A loss of hydraulic pressure prevented a military pilot from controlling an F-16 jet that crashed into a warehouse last year just outside March Air Reserve Base in California, according to a newspaper report Thursday. The pilot ejected and parachuted to safety before the Air National Guard F-16 slammed into the warehouse on May 16. There was no explosion from the crash and no serious injuries among workers at the business. Two valves were improperly installed on the jet, resulting in damage that caused hydraulic fluid to leak, according to a 22-page U.S. Air Force report obtained by the Riverside Press-Enterprise. The valves were part of a flight-control system that was overhauled in January 2019.
Fox News Flash top headlines are here. Check out what's clicking on Foxnews.com. When residents of a village in Italy recently turned on their faucets, an intoxicating red liquid poured out. A "valve failure" at a nearby winery had converted water lines into wine dispensers. The incident occurred just outside of Modena in northern Italy, the New York Post reports.
When the folks at Valve aren't fiddling with Steam, updating popular first-party franchises or working on wacky projects, they like to have a little fun. Or, at least the team working on Valve's Destinations VR title does. Destinations is a casual, multiplayer experience for exploring community-created worlds and playing simple games with friends. And now, as of the title's most recent update, anyone with a Vive or Rift can feel what it's like to venture inside the hallowed ground that is Valve HQ. Alright, so it's only a virtual representation of the Valve lobby and adjoining halls, but Gabe Newell himself welcomes you.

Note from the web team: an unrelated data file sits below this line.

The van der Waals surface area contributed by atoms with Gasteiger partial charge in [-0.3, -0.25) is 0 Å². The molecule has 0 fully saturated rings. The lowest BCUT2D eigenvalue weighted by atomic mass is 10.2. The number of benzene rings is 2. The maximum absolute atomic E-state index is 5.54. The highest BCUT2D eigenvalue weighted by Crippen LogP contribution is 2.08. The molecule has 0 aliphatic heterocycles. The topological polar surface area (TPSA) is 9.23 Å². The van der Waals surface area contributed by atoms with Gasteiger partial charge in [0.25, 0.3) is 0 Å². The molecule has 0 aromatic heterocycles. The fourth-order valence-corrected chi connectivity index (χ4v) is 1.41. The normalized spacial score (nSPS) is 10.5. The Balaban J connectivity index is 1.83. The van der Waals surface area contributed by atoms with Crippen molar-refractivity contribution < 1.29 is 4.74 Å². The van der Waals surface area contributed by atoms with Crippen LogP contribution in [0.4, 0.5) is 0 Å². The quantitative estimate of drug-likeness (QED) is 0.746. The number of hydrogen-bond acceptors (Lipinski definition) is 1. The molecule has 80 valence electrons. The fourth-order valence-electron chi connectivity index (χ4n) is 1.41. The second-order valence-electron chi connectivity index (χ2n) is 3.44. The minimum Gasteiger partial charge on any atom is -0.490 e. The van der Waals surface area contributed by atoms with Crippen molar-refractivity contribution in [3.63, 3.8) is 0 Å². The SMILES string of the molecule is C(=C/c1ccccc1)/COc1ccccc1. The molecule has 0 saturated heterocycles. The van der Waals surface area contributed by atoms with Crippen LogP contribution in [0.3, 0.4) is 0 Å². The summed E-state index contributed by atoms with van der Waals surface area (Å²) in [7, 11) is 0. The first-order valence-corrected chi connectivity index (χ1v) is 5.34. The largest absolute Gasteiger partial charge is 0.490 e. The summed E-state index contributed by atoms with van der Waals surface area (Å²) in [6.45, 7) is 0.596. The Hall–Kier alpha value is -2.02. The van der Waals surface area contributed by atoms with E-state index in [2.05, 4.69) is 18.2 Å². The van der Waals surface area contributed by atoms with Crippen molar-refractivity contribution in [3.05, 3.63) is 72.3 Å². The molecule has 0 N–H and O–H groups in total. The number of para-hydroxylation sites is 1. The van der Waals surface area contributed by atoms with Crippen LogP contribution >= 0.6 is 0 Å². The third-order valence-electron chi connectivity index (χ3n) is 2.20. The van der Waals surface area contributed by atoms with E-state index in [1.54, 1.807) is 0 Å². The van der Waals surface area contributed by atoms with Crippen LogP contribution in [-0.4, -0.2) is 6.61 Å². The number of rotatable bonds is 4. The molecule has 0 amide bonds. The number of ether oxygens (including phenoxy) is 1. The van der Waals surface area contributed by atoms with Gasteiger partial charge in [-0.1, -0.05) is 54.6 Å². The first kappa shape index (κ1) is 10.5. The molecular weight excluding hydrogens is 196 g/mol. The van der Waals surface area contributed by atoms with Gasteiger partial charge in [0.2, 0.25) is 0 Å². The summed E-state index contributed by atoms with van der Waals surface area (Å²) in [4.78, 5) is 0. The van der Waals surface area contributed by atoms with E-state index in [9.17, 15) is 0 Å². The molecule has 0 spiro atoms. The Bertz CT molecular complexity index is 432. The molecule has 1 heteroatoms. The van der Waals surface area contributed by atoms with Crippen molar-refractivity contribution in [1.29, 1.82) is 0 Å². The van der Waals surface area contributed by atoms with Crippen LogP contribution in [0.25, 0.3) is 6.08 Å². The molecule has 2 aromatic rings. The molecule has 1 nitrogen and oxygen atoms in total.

Charlie Rose is ready to return to his hosting duties at "CBS This Morning" and will be back on the job Monday. A co-anchor on the network morning show since 2012, Rose has been off the air since Feb. 8, the day before undergoing surgery for an aortic valve replacement. "Almost 15 years ago skilled surgeons replaced my aorta valve with a new replacement valve. It has served me well, enabling me to live the vigorous, full, complete life you are all so familiar with," Rose wrote in an official statement announcing his surgery last month. "To continue to live this amazing life so full of challenges and friends, including so many of you in the audience, I have chosen to replace the valve with a new one," he added.
A pioneering heart valve replacement that grows at the same rate as the organ does could transform lives of children with defects, scientists say. The prosthetic could remove the need for patients to have multiple risky heart surgeries during childhood and provide a longer-lasting fix for weak hearts. Its inventors say it could'transform the field' if it is proved totally safe and they hope it can be tested in humans within two years. Replacement heart valves are used when a person's natural valve is diseased or damaged, stopping the heart from working as it should. Children with congenital heart disease are forced to endure repeated open-heart surgeries during their life to swap the replacement valve with a larger version as their body grows.